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The role of leptin, melanocortin, and neurotrophin system genes on body weight in anorexia nervosa and bulimia nervosa

Research output: Contribution to Journal/MagazineJournal articlepeer-review

  • Zeynep Yilmaz
  • Allan S. Kaplan
  • Arun K. Tiwari
  • Robert D. Levitan
  • Sara Piran
  • Andrew W. Bergen
  • Walter H. Kaye
  • Hakon Hakonarson
  • Kai Wang
  • Wade H. Berrettini
  • Harry A. Brandt
  • Cynthia M. Bulik
  • Steven Crawford
  • Scott Crow
  • Manfred M. Fichter
  • Katherine A. Halmi
  • Craig L. Johnson
  • Pamela K. Keel
  • Kelly L. Klump
  • Pierre Magistretti
  • James Mitchell
  • Michael Strober
  • Laura M. Thornton
  • Janet Treasure
  • D. Blake Woodside
  • James L. Kennedy
<mark>Journal publication date</mark>08/2014
<mark>Journal</mark>Journal of Psychiatric Research
Number of pages10
Pages (from-to)77-86
Publication StatusPublished
Early online date16/04/14
<mark>Original language</mark>English


OBJECTIVE: Although low weight is a key factor contributing to the high mortality in anorexia nervosa (AN), it is unclear how AN patients sustain low weight compared with bulimia nervosa (BN) patients with similar psychopathology. Studies of genes involved in appetite and weight regulation in eating disorders have yielded variable findings, in part due to small sample size and clinical heterogeneity. This study: (1) assessed the role of leptin, melanocortin, and neurotrophin genetic variants in conferring risk for AN and BN; and (2) explored the involvement of these genes in body mass index (BMI) variations within AN and BN.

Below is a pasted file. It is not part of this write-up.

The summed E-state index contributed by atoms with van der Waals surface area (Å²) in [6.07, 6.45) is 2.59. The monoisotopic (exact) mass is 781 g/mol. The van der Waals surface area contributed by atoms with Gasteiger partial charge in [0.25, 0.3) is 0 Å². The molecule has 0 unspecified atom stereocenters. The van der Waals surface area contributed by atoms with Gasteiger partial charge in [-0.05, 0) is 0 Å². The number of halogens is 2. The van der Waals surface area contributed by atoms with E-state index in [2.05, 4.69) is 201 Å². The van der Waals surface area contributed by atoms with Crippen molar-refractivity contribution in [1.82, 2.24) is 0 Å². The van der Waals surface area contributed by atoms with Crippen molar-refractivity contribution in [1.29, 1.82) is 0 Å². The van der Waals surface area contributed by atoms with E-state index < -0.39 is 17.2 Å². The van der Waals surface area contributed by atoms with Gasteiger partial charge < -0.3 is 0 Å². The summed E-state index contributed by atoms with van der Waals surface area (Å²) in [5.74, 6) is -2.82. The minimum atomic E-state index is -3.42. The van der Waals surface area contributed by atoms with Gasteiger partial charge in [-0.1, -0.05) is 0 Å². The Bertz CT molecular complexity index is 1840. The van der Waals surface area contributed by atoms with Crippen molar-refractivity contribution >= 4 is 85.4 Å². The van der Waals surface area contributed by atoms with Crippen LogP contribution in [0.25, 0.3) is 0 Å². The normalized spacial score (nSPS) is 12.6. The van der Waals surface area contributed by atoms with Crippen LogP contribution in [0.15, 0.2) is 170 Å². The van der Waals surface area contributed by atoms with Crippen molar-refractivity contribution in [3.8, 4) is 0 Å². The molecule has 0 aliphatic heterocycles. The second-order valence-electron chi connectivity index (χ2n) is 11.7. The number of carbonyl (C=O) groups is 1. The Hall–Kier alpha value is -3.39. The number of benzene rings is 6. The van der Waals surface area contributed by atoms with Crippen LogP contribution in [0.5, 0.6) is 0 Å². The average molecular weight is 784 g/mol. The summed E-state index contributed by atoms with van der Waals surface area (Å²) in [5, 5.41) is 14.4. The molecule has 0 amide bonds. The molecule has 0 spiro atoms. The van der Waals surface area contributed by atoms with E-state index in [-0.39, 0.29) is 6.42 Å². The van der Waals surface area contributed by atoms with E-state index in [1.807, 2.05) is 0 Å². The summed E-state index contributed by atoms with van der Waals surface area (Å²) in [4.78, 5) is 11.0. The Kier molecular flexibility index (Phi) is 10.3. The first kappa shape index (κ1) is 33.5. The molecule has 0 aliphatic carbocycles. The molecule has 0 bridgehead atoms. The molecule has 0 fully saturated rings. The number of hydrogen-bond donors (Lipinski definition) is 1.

METHOD: Our sample consisted of 745 individuals with AN without a history of BN, 245 individuals with BN without a history of AN, and 321 controls. We genotyped 20 markers with known or putative function among genes selected from leptin, melanocortin, and neurotrophin systems.

RESULTS: There were no significant differences in allele frequencies among individuals with AN, BN, and controls. AGRP rs13338499 polymorphism was associated with lowest illness-related BMI in those with AN (p = 0.0013), and NTRK2 rs1042571 was associated with highest BMI in those with BN (p = 0.0018).

DISCUSSION: To our knowledge, this is the first study to address the issue of clinical heterogeneity in eating disorder genetic research and to explore the role of known or putatively functional markers in genes regulating appetite and weight in individuals with AN and BN. If replicated, our results may serve as an important first step toward gaining a better understanding of weight regulation in eating disorders.

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